Chronic difficulties in focusing and impulsivity is a common concern for our patients. Children and adolescents who exhibit symptoms of ADHD are much more likely to earn poor grades, struggle in friendships, be involved in criminal activity, and drop out of school. Adults, both women and men, struggle with difficulties in friendships, work performance, and romantic relationships. Early intervention and detection of this treatable condition has been shown to substantially reduce the likelihood of these common bi-products of undiagnosed/untreated ADHD.
If you have a child or teen who struggles to focus or remain still, and if the behavior affects his or her daily life and development, your child may be suffering from ADHD. The condition often causes long-lasting negative effects, which is why we at NeuroHealth encourage parent education about ADHD treatment and diagnosis.
Gaining a better understanding of your child’s needs is the first step towards knowing how to help.
What Is ADHD?
Attention-deficit/hyperactivity disorder is a neurological condition that often manifests in childhood and carries on into adulthood. The three main indicators of ADHD are inattention, hyperactivity, and impulsivity. A child with ADHD will often struggle to pay attention, remain focused, follow directions, sit still, or wait patiently.
While many children exhibit some degree of impatience or inattention, a child who consistently exhibits all or most of these behaviors likely suffers from ADHD. If left untreated, ADHD often prevents children from developing organization, social, and time-management skills, leading to further issues in adulthood.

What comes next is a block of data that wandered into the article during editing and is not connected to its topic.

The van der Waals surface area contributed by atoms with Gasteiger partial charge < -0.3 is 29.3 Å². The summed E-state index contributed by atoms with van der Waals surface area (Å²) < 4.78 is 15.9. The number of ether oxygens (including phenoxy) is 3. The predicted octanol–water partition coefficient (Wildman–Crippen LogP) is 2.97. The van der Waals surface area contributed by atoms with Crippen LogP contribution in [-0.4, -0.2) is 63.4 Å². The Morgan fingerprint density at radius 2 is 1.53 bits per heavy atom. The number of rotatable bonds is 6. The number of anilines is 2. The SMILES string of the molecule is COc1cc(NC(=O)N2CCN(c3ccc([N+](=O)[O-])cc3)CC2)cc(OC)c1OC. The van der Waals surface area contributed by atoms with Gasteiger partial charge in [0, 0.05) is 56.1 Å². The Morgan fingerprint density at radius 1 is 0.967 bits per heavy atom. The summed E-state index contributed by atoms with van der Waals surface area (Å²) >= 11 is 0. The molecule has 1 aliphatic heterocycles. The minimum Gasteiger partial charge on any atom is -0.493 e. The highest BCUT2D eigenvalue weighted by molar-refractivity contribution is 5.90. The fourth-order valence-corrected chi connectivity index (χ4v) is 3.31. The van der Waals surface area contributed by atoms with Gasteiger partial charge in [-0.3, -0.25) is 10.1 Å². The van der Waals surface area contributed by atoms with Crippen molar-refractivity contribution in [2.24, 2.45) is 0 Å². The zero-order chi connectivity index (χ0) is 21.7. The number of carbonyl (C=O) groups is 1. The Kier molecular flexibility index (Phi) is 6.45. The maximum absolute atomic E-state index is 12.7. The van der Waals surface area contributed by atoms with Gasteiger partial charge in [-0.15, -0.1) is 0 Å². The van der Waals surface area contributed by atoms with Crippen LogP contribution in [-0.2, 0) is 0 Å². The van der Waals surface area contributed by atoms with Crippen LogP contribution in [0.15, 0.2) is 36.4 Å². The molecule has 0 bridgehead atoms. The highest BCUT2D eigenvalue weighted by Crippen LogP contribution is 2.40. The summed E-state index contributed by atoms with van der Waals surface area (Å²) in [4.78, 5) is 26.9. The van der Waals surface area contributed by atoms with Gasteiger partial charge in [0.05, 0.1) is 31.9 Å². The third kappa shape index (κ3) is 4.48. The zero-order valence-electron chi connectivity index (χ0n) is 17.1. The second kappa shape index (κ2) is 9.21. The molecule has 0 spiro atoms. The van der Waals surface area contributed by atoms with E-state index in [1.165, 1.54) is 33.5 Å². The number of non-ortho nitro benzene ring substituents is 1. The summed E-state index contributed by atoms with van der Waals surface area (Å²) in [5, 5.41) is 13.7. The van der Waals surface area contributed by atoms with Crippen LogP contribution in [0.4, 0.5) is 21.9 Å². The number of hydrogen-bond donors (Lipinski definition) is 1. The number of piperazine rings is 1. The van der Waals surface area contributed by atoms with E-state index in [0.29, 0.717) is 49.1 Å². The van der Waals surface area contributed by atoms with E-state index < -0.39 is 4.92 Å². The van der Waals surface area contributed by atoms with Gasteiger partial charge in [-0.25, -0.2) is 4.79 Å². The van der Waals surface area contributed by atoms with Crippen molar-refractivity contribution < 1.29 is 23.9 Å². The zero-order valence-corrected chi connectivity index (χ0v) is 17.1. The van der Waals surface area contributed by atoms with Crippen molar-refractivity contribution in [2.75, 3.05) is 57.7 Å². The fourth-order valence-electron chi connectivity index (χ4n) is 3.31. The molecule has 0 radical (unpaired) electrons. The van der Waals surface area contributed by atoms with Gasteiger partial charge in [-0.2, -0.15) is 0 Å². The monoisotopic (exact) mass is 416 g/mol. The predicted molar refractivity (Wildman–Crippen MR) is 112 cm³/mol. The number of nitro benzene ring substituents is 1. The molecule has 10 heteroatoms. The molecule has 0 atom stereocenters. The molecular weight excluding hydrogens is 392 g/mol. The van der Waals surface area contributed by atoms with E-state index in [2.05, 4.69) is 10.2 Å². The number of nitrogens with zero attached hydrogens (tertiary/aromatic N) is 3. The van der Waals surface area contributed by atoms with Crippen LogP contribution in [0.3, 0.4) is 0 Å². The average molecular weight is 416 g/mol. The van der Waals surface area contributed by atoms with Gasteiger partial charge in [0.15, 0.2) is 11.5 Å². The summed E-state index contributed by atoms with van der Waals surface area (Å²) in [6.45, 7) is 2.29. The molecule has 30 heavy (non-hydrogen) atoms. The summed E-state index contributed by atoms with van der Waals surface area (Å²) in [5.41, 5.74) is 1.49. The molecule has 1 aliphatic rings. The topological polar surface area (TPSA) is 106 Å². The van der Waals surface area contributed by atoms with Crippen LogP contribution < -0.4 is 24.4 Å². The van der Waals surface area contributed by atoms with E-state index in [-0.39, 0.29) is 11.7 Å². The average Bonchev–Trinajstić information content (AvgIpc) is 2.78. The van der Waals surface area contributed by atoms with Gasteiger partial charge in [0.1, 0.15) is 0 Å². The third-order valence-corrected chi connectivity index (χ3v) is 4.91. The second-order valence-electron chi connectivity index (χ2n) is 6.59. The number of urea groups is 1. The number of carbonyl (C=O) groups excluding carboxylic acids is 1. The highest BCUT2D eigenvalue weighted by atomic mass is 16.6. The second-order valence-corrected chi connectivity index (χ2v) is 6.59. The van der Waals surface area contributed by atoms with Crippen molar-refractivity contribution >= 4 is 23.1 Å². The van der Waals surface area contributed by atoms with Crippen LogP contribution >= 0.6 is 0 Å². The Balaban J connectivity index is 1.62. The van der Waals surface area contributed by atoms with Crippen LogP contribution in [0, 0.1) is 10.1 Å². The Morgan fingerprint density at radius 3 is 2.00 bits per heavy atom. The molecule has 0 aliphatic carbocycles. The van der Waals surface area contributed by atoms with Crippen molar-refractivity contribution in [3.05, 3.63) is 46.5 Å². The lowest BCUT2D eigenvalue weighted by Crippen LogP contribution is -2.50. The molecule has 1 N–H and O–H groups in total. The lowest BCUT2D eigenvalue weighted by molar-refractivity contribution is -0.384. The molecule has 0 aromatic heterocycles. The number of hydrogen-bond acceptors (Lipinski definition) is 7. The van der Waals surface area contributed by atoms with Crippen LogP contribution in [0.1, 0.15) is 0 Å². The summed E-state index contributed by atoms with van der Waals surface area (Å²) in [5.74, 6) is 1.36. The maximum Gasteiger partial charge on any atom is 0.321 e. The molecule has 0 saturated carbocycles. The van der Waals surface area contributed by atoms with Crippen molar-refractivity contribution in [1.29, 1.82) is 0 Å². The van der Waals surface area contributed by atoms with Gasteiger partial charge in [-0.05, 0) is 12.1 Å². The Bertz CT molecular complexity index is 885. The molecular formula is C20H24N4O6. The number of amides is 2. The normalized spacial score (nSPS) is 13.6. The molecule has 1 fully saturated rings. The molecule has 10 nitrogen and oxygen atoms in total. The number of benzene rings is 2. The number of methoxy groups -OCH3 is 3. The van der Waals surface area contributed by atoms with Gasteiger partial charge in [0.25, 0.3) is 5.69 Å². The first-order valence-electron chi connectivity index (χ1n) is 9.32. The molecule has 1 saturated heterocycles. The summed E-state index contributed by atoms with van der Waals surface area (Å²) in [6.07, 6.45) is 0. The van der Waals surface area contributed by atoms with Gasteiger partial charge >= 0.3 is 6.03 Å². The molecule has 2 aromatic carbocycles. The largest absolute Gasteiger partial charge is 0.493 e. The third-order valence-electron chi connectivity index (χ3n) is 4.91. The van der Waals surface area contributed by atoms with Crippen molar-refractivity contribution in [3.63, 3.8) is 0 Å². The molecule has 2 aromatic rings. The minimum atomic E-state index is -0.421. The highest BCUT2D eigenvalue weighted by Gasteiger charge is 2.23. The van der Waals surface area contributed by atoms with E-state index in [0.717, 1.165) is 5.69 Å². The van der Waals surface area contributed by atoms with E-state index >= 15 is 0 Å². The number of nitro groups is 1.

How Do Medical Professionals Diagnose ADHD?
The medical community isn’t currently aware of one single cause of ADHD, which makes the condition somewhat difficult to diagnose. Sometimes other issues, such as anxiety, thyroid problems, or a negative response to a traumatic life event, can mimic the symptoms of ADHD.
Generally, our physicians start by getting as much information as they can about your child’s behavior in various environments. Most children with ADHD show behavioral consistency in all environments, so if your child is only unfocused or hyper at school, but calm and attentive at home, he or she may not have ADHD.
Once the physician gathers the data, he or she will compare the behavior to standard behavior for a child of the same age. The child will then receive a full physical exam, particularly to see if a vision or hearing problem may be causing the ADHD-like symptoms. In some cases, your child’s brainwaves may be tested by an FDA-approved scan, as certain brainwave differences can indicate ADHD.
How Is ADHD Treated?
Once we determine that your child does have ADHD and not another condition, we can start working with you and your child on an ADHD treatment plan. Though ADHD isn’t curable, several methods can successfully treat the symptoms and allow your child to overcome any negative developmental impact caused by ADHD.
Our medical professionals may recommend medication, therapy, or a combination of both. Stimulant and non-stimulant medications are both used to treat ADHD, and your doctor may suggest a few different medications to find one that helps your child.
Behavior therapy can also help, as it teaches children how to successfully manage their emotions on their own. They can learn how to properly channel their energy and learn positive social and occupational skills. Often, children with ADHD feel restless and frustrated, and behavior therapy or counseling can help them understand and overcome these negative feelings.